Mahabir Singh, J.
1. These revisions raise a common question of law and, therefore, have been heard together and are being disposed of by a common order.
2. The opposite party No. 1, Sita Ram, was convicted by the Chief Judicial Magistrate, Bareilly, under Section 277 of the I.T. Act, 1961, for filing false returns of his income for the various years from 1957-58 onwards to 1963-64, and in each case he was sentenced to six months' rigorous imprisonment.
3. On appeals in all these seven cases, the learned Sessions Judge, Bareilly, while maintaining the conviction of the opposite party No. 1, modified the sentence to a fine of Rs. 1,000 only.
4. The ITO, on whose complaint proceedings had begun in the court of the Chief Judicial Magistrate, filed a revision in each case and it was contended that the modification of the sentence made by the learned sessions judge was illegal and against the mandatory provisions of law. It was pointed out that the minimum sentence of imprisonment would not be less than six months' rigorous imprisonment and it could be reduced only when there was some special or adequate reasons but in that case also the sentence was to be one of imprisonment and there could be no sentence of fine at all. It was also alleged that the reason given by the learned sessions judge for reducing the sentence are far from satisfactory and do not merit any reduction in the matter of the sentence imposed by the Chief Judicial Magistrate in each case.
5. At the time of hearing none appeared for the opposite party No. 1. I have, therefore, heard only the learned counsel for the applicant and the learned Government counsel.
6. It appears that the applicant, i.e., the ITO, as well as both the courts below, had no correct idea of the law applicable at that time. They have applied the law as it existed prior to 1975. Section 277 of the I.T. Act prior to 1975 contained the following provisions:
'277. False statement in declaration.--If a person makes a statement in any verification under this Act or under any rule made thereunder or delivers an account or statement which is false and which he either knows or believes to be false, or does not believe to be true, he shall be punishable (with rigorous imprisonment for a term which may extend to two years :
Provided that in the absence of special and adequate reasons to the contrary to be recorded in the judgment of the court, such imprisonment shall not be for less than six months).'
7. It was for this reason that though the learned Chief Judicial Magistrate while appreciating the fact that litigation was a long drawn out one, could not help it and had to impose the minimum sentence provided bylaw.
8. The learned sessions judge also followed this law. He, however, held that the minimum sentence could be reduced as there were adequate and special reasons to the contrary. But this was not the law either on the date of offence. It is not disputed that the law applicable would be that which existed at the time the offence was committed.
9. In the case of all these revisions, false returns were submitted prior to 1st April, 1964. The concealment was detected while dealing with the assessment year 1963-64, which dealt with the income for the financial year 1962-63 ending on March 31. The return in that case was filed on 27th September, 1963. All other returns, i.e., returns for 1957-58 to 1962-63, were naturally filed prior to this date. So the offences for filing false returns, in each case, were committed prior to September 27, 1963.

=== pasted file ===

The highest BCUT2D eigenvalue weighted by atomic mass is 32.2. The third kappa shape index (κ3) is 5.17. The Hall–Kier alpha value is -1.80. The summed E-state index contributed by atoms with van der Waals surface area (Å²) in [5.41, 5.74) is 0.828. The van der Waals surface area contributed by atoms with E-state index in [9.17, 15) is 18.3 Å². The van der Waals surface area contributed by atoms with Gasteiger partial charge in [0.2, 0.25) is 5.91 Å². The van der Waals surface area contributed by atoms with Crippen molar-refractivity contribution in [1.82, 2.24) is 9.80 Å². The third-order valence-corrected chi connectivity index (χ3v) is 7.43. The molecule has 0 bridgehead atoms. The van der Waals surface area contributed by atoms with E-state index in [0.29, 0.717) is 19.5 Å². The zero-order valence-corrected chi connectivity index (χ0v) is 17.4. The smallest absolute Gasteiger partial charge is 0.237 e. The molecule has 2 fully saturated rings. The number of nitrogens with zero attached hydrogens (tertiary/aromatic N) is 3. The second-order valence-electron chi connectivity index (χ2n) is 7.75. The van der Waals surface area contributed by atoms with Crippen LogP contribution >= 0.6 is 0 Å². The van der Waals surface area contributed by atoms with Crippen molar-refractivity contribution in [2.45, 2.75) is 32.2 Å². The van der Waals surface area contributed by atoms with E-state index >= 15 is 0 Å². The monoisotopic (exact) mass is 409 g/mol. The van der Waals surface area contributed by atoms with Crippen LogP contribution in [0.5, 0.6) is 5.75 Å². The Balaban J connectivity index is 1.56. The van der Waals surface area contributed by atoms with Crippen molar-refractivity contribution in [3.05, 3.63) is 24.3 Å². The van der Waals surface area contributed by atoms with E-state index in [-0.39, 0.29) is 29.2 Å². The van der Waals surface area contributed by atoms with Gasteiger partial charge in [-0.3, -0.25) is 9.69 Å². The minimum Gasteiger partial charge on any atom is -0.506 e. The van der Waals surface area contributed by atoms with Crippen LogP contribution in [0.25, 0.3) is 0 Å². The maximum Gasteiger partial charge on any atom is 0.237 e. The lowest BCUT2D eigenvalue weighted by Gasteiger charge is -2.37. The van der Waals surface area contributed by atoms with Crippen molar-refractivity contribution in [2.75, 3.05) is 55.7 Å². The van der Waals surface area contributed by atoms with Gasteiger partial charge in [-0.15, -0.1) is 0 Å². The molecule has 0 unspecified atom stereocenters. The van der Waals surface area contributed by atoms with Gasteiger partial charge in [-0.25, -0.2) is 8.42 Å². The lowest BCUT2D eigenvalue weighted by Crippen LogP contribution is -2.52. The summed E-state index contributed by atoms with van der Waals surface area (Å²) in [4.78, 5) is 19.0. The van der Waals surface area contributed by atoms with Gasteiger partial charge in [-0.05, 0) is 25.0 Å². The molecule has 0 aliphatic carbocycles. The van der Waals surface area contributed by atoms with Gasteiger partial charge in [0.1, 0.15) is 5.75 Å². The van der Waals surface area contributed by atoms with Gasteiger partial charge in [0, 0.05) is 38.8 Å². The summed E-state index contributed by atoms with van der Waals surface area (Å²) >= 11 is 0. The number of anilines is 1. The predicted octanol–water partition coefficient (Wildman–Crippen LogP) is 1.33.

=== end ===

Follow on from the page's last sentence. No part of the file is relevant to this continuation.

10. Prior to April 1, 1964, the quantum of punishment for filing false returns according to Section 277 of the I.T. Act was simple imprisonment which might extend to six months or to fine which might extend to Rs. 1,000 or both. From April 1, 1964, this provision was amended by Act No. 5 of 1964 and the bracketed portion of Section 277 as shown on p. 504 (supra) of this judgment was substituted in its place.
11. It appears that the courts below applied the 1975 law as it was in force when the complaints against opposite party No. 1 were filed. But as shown above the law applicable would be the law existing on the date the offence was committed. The learned sessions judge has given the alternative punishment of fine and so it cannot be said to be illegal.
12. The learned counsel for the applicant still contends that even if the old provisions prior to 1st April, 1964, are applicable, the courts should not have dealt with the offence so lightly and that at least some imprisonment was needed.
13. In revision, the discretion of the courts below in the matter of sentence is not to be interfered with unless it is wholly disproportionate and thus improper. The learned judge has imposed the maximum amount of fine which was the alternative punishment permissible, so it cannot be said that he exercised the discretion improperly. The policy of the Legislature was not to regard such offence then with seriousness. It was only in later years that the policy has changed and violations have been visited with severe punishment.
14. It may also be pointed out that in Criminal Revisions Nos. 714 and 715 of 1979, even the I.T. authorities had not imposed any penalty uponthe assessee, opposite party No. 1. They had been satisfied merely by imposing the tax due after taking into consideration the concealed income. In other cases heavy penalty had been imposed besides the tax due. The litigation as pointed out by the learned sessions judge has been a , long drawn out one and so under these circumstances there is no case for interference in the sentences imposed.
15. All the revisions have, therefore, no force and are dismissed.